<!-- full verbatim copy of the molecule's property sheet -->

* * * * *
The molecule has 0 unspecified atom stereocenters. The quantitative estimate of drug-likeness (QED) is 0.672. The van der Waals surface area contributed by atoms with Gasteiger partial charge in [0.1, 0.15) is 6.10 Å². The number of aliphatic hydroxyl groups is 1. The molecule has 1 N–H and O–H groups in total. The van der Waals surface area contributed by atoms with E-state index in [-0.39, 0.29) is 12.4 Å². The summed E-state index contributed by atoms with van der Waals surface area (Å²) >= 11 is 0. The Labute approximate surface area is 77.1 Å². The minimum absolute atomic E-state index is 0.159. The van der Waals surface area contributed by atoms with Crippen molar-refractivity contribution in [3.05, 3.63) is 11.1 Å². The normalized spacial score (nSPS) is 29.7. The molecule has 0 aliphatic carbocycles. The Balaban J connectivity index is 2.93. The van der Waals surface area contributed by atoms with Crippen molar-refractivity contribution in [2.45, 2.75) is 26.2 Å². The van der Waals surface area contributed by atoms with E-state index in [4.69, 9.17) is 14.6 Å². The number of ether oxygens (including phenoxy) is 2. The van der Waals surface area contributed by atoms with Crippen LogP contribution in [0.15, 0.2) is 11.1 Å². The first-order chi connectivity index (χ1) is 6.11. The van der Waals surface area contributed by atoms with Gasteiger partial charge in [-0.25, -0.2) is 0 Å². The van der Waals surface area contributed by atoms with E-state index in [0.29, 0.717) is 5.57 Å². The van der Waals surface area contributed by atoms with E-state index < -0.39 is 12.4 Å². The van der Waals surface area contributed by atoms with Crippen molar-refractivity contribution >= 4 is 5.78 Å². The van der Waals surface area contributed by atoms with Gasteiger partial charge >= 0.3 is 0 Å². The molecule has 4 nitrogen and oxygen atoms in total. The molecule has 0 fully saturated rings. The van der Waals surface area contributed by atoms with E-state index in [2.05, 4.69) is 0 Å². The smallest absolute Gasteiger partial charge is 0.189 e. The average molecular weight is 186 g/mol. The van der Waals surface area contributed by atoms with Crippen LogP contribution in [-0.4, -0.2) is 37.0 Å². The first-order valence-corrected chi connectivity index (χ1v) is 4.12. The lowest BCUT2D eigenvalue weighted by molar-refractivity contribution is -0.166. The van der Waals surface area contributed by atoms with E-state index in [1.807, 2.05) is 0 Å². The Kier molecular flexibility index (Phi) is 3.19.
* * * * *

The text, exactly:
The molecule has 0 unspecified atom stereocenters. The quantitative estimate of drug-likeness (QED) is 0.672. The van der Waals surface area contributed by atoms with Gasteiger partial charge in [0.1, 0.15) is 6.10 Å². The number of aliphatic hydroxyl groups is 1. The molecule has 1 N–H and O–H groups in total. The van der Waals surface area contributed by atoms with E-state index in [-0.39, 0.29) is 12.4 Å². The summed E-state index contributed by atoms with van der Waals surface area (Å²) >= 11 is 0. The Labute approximate surface area is 77.1 Å². The minimum absolute atomic E-state index is 0.159. The van der Waals surface area contributed by atoms with Crippen molar-refractivity contribution in [3.05, 3.63) is 11.1 Å². The normalized spacial score (nSPS) is 29.7. The molecule has 0 aliphatic carbocycles. The Balaban J connectivity index is 2.93. The van der Waals surface area contributed by atoms with Crippen molar-refractivity contribution in [2.45, 2.75) is 26.2 Å². The van der Waals surface area contributed by atoms with E-state index in [4.69, 9.17) is 14.6 Å². The number of ether oxygens (including phenoxy) is 2. The van der Waals surface area contributed by atoms with Crippen LogP contribution in [0.15, 0.2) is 11.1 Å². The first-order chi connectivity index (χ1) is 6.11. The van der Waals surface area contributed by atoms with Gasteiger partial charge in [-0.25, -0.2) is 0 Å². The van der Waals surface area contributed by atoms with E-state index in [0.29, 0.717) is 5.57 Å². The van der Waals surface area contributed by atoms with E-state index < -0.39 is 12.4 Å². The van der Waals surface area contributed by atoms with Crippen molar-refractivity contribution >= 4 is 5.78 Å². The van der Waals surface area contributed by atoms with Gasteiger partial charge >= 0.3 is 0 Å². The molecule has 4 nitrogen and oxygen atoms in total. The molecule has 0 fully saturated rings. The van der Waals surface area contributed by atoms with E-state index in [2.05, 4.69) is 0 Å². The smallest absolute Gasteiger partial charge is 0.189 e. The average molecular weight is 186 g/mol. The van der Waals surface area contributed by atoms with Crippen LogP contribution in [-0.4, -0.2) is 37.0 Å². The first-order valence-corrected chi connectivity index (χ1v) is 4.12. The lowest BCUT2D eigenvalue weighted by molar-refractivity contribution is -0.166. The van der Waals surface area contributed by atoms with E-state index in [1.807, 2.05) is 0 Å². The Kier molecular flexibility index (Phi) is 3.19.